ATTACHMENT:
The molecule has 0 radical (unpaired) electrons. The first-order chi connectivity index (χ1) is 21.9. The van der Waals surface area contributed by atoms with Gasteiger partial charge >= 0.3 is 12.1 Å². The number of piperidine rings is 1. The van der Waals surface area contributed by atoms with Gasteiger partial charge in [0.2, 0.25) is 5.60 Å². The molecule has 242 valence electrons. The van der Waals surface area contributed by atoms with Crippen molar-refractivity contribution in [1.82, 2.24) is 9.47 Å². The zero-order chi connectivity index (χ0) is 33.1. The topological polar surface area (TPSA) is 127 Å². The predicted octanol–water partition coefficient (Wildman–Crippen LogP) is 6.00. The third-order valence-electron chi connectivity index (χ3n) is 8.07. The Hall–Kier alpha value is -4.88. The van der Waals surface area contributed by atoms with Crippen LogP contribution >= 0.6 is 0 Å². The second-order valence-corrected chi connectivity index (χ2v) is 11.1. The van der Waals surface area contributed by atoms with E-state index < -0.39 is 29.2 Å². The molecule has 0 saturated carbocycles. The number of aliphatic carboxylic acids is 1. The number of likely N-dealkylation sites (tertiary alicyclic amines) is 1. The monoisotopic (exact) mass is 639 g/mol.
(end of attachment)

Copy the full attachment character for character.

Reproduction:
The molecule has 0 radical (unpaired) electrons. The first-order chi connectivity index (χ1) is 21.9. The van der Waals surface area contributed by atoms with Gasteiger partial charge >= 0.3 is 12.1 Å². The number of piperidine rings is 1. The van der Waals surface area contributed by atoms with Gasteiger partial charge in [0.2, 0.25) is 5.60 Å². The molecule has 242 valence electrons. The van der Waals surface area contributed by atoms with Crippen molar-refractivity contribution in [1.82, 2.24) is 9.47 Å². The zero-order chi connectivity index (χ0) is 33.1. The topological polar surface area (TPSA) is 127 Å². The predicted octanol–water partition coefficient (Wildman–Crippen LogP) is 6.00. The third-order valence-electron chi connectivity index (χ3n) is 8.07. The Hall–Kier alpha value is -4.88. The van der Waals surface area contributed by atoms with Crippen LogP contribution >= 0.6 is 0 Å². The second-order valence-corrected chi connectivity index (χ2v) is 11.1. The van der Waals surface area contributed by atoms with E-state index < -0.39 is 29.2 Å². The molecule has 0 saturated carbocycles. The number of aliphatic carboxylic acids is 1. The number of likely N-dealkylation sites (tertiary alicyclic amines) is 1. The monoisotopic (exact) mass is 639 g/mol.